How To See Contents Of A Stored Procedure In Oracle?

Ever found yourself in a situation when you need to see the code/content of a Stored Procedure in Oracle? We need to check it for troubleshooting & database optimisation.

So, below is how to do it? 😉 Make sure to use set lines 500 & set pages 500 before executing this query, so as to fit the output in a more readable format.

SELECT line, text FROM dba_source WHERE owner = 'SHASHANK' AND name = 'MY_SP' AND type = 'PROCEDURE' ORDER BY line;

How To Clone An Oracle User

At times we need to add a new Oracle database user with just the same roles/rights on an existing user. There can be any number of reasons to add this user 😉 Most common use is to give the same role/rights/privileges to other user(s) from production database to a test database. Anyway, below are the steps that we take to clone an Oracle user 🙂

I don’t just write down the steps. My aim is to explain the things in an easy to understand language so that it doesn’t become a “just-another-copy-paste” blog.

Our first task will be to identify which user we want to clone. Its done by issuing below query. Make sure to issue set long 99999 before running any query. This will enable full output on your screen.


It will show you how my existing ID was created.


Now we will run a few queries to see what all roles have been assigned to my ID SHASHANK.


Now that we have all the roles & privileges for the user that we have to clone, lets start with creating a clone user SHASHANK_ADM. We will create a script called user_clone.sql & execute it. Just make sure to follow the correct / or \ depending upon your OS. Windows uses \ & Nix* uses /.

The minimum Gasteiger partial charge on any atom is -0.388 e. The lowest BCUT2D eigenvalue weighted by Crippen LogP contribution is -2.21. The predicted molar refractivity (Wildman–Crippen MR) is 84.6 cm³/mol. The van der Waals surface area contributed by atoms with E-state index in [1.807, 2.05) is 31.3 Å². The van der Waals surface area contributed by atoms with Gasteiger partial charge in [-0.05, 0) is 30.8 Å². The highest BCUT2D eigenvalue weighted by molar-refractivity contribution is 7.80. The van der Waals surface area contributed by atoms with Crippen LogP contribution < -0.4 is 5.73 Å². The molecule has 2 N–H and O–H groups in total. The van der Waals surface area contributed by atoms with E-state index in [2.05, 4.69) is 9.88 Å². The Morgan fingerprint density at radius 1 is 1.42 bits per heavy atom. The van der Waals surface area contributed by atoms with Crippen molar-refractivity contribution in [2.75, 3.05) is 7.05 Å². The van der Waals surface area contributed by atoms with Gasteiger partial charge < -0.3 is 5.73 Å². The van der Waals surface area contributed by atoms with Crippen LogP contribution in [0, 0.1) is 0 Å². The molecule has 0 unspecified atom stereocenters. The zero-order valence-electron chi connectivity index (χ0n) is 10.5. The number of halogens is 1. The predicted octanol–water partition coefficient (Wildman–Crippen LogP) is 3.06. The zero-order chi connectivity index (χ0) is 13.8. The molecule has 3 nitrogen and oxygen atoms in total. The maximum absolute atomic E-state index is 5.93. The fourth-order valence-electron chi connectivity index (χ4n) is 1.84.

Below are the contents of my script. You can see that this is nothing but the output of above queries 😉 I have just replaced the user name with the new user.


Then execute this script : –




That’s it 🙂 We now have a clone user SHASHANK_ADM with just the same rights as user SHASHANK. Hope, this was useful & easy to understand.

Create a database in Oracle11g on Linux (RHEL6)

In the previous tutorial, I explained how to Install Oracle 11g Database on a Linux machine. In this tutorial, I will explain how to create a new database. Last time we had created & configured a default database (orcl) that comes with Oracle. This time we will create our own database & then we can create tables there. Let’s start with this tutorial 🙂 Make sure you have at least 2GB of free space where your Oracle is installed.

Declare new shell variable.

This will be the name of your new database. In this tutorial, I chose the name db_new since I had run out of nice names 😉 Please note that Oracle accepts database names of maximum 8 characters. So don’t go for longer names. Open your bash shell or terminal & issue : – ORACLE_SID=db_new (make sure you use your own name that you have chosen for your database). Then issue : – export ORACLE_SID. This will export ORACLE_SID variable to your profile. It also means, your Oracle will now run targeting this database.

Create a directory for your database.